White Fragility is an international bestseller Picture: Penguin)Robin Diangelo’s new book White Fragility dives into the complexities of race and the reasons why discussing racism is so difficult – particularly for white people.
The American academic was a guest on the Sunday Politics panel during which MP Angela Smith used the highly problematic term, ‘funny tinge’ to describe people of colour – mere hours after the inception of the new Independent Group.
It was Robin’s remarks that actually triggered the politician’s use of the term. She thinks the entire interaction was really valuable in understanding how white people generally interact with the topic of race.
‘I think she [Smith] demonstrated some key dynamics,’ Robin tells Metro.co.uk.
‘Firstly – how inexperienced most white people are when it comes to talking about race. How uncomfortable we can be. I think she exhibited real racial anxiety.
‘Yet while she, like many other white people, would see themselves as free of racism, the impact of her anxiety and lack of experience was racial harm.
‘We have to change what it means to cause racial harm. She didn’t say the “N word”, and I’m sure she never would, and still the impact of her words was racism.
‘It’s important to note that she also demonstrated humility and an attempt to repair the harm. For this reason, I actually would not describe her engagement as white fragility.
‘I think focusing on her is a missed opportunity to see a text-book case of white fragility from the two male panelists.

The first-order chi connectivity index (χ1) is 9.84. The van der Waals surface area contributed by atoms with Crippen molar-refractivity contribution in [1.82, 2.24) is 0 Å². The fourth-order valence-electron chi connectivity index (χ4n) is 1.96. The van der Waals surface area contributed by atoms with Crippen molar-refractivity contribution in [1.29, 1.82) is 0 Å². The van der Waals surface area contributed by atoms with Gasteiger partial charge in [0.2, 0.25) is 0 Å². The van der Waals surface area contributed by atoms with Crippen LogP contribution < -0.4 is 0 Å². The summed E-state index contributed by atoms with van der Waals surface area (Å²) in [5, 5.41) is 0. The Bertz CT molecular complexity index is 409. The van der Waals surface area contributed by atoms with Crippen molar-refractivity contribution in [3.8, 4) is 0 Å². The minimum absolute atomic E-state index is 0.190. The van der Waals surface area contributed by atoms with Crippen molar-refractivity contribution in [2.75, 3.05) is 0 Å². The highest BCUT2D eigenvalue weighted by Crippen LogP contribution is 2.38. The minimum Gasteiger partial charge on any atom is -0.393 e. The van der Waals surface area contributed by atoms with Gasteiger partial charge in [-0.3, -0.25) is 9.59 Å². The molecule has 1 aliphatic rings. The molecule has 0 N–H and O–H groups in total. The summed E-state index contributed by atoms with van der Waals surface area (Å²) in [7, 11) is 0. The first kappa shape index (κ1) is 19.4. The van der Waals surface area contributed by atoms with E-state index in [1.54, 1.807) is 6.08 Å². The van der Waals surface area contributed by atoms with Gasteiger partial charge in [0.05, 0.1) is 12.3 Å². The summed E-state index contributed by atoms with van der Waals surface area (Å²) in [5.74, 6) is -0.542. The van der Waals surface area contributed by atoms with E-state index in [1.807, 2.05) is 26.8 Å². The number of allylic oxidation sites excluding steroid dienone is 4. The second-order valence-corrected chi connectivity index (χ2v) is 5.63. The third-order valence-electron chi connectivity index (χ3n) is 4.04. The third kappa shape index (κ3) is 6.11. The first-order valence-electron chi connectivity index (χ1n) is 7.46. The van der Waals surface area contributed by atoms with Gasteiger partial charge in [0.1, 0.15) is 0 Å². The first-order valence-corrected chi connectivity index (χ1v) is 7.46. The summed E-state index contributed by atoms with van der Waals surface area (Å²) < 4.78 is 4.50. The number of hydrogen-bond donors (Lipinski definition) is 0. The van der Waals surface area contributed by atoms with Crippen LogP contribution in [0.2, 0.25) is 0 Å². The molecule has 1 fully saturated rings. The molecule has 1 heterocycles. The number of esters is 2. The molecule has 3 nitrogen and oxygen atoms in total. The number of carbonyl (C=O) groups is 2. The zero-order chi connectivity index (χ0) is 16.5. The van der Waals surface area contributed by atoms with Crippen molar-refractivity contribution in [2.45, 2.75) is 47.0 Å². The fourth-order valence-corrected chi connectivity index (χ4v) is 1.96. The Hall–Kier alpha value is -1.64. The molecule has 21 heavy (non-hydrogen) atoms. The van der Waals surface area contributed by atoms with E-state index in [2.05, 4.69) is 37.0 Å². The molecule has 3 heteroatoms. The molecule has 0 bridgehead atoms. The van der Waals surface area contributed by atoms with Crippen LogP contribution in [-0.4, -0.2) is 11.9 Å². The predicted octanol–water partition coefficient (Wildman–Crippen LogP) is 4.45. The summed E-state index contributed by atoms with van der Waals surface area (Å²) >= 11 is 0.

‘Every hallmark of white fragility – individualism, meritocracy, refusal to listen, certitude that one’s uninformed opinion is equal to someone’s informed opinion, dismissing people of color out of hand – they demonstrated.
‘The topic was white fragility and we certainly got to see it.’
Robin Diangelo (Picture: Gabriel Solis)So what exactly is ‘white fragility’? Robin coined the term and it tends to cause a reaction whenever it is used. But if that term makes you feel uncomfortable, that is precisely the sensation that Robin is encouraging people to confront.
‘White fragility describes a consistent pattern that surfaces when white people are racially challenged. That pattern is defensiveness,’ explains Robin.
‘The term is meant to capture how little it takes to upset white people.
‘For many of us, the mere suggestion that being white has meaning, much less generalising about white people or assuming that we could know anything about anyone just because they are white, will cause great umbrage and defensiveness.
‘But the impact of that defensiveness is not fragile at all. It is actually a highly effective means of everyday white racial control. Because it works to silence the challenge and to hold the current racial hierarchy in place.
‘But if we can’t challenge the racial hierarchy then we can only protect it.
‘By every measure there is racial inequality. And by many measures racial inequality is increasing, not decreasing.
‘A refusal to talk about it – the insistence that it is talking about it that causes it – can only protect it.’
As well as identifying that white fragility exists, Robin’s book also explores why. She asserts that one of the biggest causes of this innate defensiveness about race is that our definition of racism is too narrow, too prescriptive.